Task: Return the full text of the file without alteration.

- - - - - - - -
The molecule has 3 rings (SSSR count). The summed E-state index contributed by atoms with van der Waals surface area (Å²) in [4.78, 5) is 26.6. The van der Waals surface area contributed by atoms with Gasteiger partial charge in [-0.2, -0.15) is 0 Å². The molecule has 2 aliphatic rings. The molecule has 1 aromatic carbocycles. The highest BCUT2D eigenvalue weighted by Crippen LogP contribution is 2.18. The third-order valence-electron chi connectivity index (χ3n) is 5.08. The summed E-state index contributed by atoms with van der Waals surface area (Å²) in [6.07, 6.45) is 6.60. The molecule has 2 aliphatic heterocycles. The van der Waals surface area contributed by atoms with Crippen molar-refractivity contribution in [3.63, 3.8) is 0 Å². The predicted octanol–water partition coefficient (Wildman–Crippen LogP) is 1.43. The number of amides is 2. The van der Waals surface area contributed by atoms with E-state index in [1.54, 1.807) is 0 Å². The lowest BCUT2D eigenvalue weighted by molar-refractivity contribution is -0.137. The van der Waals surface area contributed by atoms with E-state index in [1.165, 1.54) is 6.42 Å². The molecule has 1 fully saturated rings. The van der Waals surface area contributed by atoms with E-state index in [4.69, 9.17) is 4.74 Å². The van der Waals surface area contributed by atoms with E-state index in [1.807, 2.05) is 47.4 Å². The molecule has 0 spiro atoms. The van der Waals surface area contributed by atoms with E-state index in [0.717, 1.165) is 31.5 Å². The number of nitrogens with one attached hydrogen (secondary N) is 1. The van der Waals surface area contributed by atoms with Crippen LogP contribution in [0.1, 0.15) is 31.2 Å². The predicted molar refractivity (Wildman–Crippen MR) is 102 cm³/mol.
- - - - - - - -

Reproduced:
The molecule has 3 rings (SSSR count). The summed E-state index contributed by atoms with van der Waals surface area (Å²) in [4.78, 5) is 26.6. The van der Waals surface area contributed by atoms with Gasteiger partial charge in [-0.2, -0.15) is 0 Å². The molecule has 2 aliphatic rings. The molecule has 1 aromatic carbocycles. The highest BCUT2D eigenvalue weighted by Crippen LogP contribution is 2.18. The third-order valence-electron chi connectivity index (χ3n) is 5.08. The summed E-state index contributed by atoms with van der Waals surface area (Å²) in [6.07, 6.45) is 6.60. The molecule has 2 aliphatic heterocycles. The van der Waals surface area contributed by atoms with Crippen molar-refractivity contribution in [3.63, 3.8) is 0 Å². The predicted octanol–water partition coefficient (Wildman–Crippen LogP) is 1.43. The number of amides is 2. The van der Waals surface area contributed by atoms with E-state index in [1.54, 1.807) is 0 Å². The lowest BCUT2D eigenvalue weighted by molar-refractivity contribution is -0.137. The van der Waals surface area contributed by atoms with E-state index in [1.165, 1.54) is 6.42 Å². The molecule has 1 fully saturated rings. The van der Waals surface area contributed by atoms with E-state index in [4.69, 9.17) is 4.74 Å². The van der Waals surface area contributed by atoms with E-state index in [1.807, 2.05) is 47.4 Å². The molecule has 0 spiro atoms. The van der Waals surface area contributed by atoms with E-state index in [0.717, 1.165) is 31.5 Å². The number of nitrogens with one attached hydrogen (secondary N) is 1. The van der Waals surface area contributed by atoms with Crippen LogP contribution in [0.1, 0.15) is 31.2 Å². The predicted molar refractivity (Wildman–Crippen MR) is 102 cm³/mol.